Reinstalling Mac App Store Apps with Homebrew
And then there was the awesome tip brought to us by the inimitable Knightwise in January of 2018. He explained how you can Reinstall Mac App Store Apps from the Command Line starting with our little friend Homebrew. He showed us the terribly complex command,
brew install mas to start the process.
From there he explained that you can list all of the Mac App Store apps you have installed on your Mac with the command
mas list. This list includes a unique identifying number for each application. In equally mystical language, given this list with its numbers, you can later install any of those apps on another app or the same Mac after a nuke and pave by typing
mas install followed by the unique number.
And of course there’s a blog post all about that on podfeet.com/…
Python and Teslas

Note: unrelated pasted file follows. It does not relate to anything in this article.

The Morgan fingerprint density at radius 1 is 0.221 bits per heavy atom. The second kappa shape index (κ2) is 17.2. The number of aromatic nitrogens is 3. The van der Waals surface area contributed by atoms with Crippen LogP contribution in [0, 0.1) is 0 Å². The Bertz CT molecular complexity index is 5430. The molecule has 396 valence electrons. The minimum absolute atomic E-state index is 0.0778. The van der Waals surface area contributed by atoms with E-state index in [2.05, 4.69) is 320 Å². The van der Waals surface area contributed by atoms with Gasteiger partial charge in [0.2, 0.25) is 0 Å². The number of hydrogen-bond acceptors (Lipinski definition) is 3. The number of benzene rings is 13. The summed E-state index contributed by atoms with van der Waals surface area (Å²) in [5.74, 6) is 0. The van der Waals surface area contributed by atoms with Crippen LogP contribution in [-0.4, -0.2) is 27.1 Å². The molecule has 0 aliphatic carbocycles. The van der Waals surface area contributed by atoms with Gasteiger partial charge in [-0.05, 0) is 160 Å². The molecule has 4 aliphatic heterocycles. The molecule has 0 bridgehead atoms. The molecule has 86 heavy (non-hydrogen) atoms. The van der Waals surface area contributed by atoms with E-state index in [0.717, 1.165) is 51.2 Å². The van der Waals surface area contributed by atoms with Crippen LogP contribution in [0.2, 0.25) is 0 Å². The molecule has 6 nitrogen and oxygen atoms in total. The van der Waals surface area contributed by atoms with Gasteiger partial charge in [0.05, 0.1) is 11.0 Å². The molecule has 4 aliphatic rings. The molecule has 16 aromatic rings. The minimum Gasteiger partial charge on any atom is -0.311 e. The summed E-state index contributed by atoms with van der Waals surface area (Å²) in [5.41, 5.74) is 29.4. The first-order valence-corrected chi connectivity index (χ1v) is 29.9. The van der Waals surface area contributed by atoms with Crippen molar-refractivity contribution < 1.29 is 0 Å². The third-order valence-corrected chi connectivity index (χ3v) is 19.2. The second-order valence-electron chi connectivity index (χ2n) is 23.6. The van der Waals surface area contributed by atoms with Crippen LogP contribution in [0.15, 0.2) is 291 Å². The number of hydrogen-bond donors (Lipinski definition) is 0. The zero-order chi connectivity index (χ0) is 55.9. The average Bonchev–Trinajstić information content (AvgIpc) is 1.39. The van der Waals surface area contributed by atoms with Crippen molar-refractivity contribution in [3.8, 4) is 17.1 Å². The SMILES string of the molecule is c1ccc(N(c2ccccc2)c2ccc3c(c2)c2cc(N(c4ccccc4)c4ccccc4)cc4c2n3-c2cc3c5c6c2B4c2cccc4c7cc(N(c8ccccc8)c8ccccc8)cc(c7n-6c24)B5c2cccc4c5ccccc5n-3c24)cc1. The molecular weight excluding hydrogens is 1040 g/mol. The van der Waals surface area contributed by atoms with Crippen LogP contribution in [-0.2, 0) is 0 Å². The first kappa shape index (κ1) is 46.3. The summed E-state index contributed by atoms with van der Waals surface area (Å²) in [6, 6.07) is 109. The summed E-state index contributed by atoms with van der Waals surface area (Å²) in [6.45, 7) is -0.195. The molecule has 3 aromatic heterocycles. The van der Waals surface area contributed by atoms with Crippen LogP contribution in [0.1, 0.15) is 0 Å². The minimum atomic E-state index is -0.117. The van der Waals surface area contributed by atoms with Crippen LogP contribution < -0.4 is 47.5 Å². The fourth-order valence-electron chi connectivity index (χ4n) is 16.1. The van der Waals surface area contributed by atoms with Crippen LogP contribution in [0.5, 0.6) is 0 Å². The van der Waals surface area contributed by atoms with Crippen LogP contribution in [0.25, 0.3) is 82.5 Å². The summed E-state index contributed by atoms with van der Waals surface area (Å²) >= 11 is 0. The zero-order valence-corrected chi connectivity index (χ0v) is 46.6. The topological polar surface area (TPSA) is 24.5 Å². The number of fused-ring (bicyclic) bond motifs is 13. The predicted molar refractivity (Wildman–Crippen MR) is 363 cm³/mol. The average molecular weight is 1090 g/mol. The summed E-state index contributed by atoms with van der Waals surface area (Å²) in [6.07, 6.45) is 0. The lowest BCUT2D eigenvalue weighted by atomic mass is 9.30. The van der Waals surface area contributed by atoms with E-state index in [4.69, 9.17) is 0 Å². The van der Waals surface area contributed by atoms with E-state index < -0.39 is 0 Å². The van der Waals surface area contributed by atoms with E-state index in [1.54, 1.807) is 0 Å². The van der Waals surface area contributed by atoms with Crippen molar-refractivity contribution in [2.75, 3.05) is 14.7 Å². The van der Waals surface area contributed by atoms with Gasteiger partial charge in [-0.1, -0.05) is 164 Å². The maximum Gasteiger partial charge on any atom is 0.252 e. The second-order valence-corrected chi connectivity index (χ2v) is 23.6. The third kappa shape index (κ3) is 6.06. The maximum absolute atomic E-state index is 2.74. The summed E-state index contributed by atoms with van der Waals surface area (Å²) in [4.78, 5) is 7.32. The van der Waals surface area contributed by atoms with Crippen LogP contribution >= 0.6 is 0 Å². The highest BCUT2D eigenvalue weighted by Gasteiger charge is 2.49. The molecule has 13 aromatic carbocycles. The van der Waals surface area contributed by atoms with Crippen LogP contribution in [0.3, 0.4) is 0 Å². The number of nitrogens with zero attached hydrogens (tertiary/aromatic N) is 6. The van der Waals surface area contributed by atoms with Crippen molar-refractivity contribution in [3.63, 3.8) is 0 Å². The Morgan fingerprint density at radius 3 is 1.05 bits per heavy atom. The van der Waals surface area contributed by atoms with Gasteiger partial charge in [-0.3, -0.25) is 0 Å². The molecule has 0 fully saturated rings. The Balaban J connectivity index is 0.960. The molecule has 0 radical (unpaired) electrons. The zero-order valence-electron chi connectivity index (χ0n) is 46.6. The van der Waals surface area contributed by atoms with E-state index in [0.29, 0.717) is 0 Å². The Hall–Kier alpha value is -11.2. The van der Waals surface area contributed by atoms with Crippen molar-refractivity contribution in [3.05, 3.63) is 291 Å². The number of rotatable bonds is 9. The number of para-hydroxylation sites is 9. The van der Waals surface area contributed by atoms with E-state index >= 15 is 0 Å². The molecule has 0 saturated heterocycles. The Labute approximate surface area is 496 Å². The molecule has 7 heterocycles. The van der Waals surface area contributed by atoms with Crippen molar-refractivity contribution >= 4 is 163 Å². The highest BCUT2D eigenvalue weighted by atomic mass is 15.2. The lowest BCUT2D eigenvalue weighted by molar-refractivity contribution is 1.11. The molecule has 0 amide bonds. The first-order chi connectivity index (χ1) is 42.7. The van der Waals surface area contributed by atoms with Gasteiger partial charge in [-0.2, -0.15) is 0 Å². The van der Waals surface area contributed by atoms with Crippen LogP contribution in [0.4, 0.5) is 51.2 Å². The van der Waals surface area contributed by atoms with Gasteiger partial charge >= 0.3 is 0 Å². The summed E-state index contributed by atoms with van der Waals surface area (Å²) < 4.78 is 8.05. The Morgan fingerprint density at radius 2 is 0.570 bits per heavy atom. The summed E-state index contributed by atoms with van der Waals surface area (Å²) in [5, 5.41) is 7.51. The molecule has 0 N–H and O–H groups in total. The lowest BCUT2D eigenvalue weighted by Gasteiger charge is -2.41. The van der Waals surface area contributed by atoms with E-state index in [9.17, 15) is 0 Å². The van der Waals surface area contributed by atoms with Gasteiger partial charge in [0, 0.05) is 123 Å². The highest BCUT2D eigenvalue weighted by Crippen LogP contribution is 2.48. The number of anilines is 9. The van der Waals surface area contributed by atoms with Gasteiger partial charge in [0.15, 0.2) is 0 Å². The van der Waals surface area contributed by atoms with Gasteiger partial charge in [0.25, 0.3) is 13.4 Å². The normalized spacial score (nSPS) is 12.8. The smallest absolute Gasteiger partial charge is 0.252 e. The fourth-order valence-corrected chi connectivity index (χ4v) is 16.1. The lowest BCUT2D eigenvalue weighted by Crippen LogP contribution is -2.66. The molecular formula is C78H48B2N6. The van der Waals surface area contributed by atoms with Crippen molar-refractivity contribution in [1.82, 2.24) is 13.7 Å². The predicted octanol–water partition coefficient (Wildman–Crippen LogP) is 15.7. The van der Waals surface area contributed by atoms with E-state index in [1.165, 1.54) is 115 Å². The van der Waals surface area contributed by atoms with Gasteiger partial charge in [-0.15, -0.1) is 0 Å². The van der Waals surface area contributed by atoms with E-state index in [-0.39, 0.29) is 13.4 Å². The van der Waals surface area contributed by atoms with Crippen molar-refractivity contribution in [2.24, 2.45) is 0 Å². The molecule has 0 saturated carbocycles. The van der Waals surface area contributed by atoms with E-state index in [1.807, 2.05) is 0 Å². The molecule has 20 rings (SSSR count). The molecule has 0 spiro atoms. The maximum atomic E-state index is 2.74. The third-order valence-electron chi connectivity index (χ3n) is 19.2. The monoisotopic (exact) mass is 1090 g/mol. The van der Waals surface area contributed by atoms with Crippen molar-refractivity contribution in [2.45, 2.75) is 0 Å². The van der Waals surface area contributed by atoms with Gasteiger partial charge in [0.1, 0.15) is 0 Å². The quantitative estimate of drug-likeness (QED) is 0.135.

Here’s another one – remember how I figured out how to get a good 360 video out of the 180 separate videos per hour my Tesla creates? I didn’t write the code that did that, but I did have to have the lovely and memorable ffmpeg installed in order for it to work.
There’s a little tool that might make Homebrew just a little less intimidating, and it’s called CakeBrew from cakebrew.com/…. With CakeBrew you can access the repository for Homebrew with a graphical user interface instead of the command line. One of the things I really like about CakeBrew is that it shows me all of the installed formulae (that’s the dependencies and libraries and everything I use). I like it because I did not have to install all this stuff myself! There’re 69 separate formulae in there and I only asked for a couple of them; everything else came along on its own.